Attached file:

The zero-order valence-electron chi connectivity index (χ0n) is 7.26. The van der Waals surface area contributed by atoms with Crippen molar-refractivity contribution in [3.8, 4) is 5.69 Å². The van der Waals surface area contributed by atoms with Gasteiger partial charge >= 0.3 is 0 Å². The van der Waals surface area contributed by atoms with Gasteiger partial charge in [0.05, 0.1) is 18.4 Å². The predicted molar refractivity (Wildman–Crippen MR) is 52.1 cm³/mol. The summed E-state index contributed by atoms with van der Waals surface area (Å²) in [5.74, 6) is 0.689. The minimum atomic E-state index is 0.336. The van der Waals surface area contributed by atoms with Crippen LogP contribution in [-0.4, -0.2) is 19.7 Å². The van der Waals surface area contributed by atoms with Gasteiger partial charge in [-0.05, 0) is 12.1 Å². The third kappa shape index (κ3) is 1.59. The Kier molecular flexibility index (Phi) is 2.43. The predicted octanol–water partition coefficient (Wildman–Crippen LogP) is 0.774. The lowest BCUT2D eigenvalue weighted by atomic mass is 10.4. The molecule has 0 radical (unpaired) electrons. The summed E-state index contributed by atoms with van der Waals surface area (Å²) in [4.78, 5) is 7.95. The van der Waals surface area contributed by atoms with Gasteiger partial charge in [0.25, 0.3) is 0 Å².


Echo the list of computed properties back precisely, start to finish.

The zero-order valence-electron chi connectivity index (χ0n) is 7.26. The van der Waals surface area contributed by atoms with Crippen molar-refractivity contribution in [3.8, 4) is 5.69 Å². The van der Waals surface area contributed by atoms with Gasteiger partial charge >= 0.3 is 0 Å². The van der Waals surface area contributed by atoms with Gasteiger partial charge in [0.05, 0.1) is 18.4 Å². The predicted molar refractivity (Wildman–Crippen MR) is 52.1 cm³/mol. The summed E-state index contributed by atoms with van der Waals surface area (Å²) in [5.74, 6) is 0.689. The minimum atomic E-state index is 0.336. The van der Waals surface area contributed by atoms with Crippen LogP contribution in [-0.4, -0.2) is 19.7 Å². The van der Waals surface area contributed by atoms with Gasteiger partial charge in [-0.05, 0) is 12.1 Å². The third kappa shape index (κ3) is 1.59. The Kier molecular flexibility index (Phi) is 2.43. The predicted octanol–water partition coefficient (Wildman–Crippen LogP) is 0.774. The lowest BCUT2D eigenvalue weighted by atomic mass is 10.4. The molecule has 0 radical (unpaired) electrons. The summed E-state index contributed by atoms with van der Waals surface area (Å²) in [4.78, 5) is 7.95. The van der Waals surface area contributed by atoms with Gasteiger partial charge in [0.25, 0.3) is 0 Å².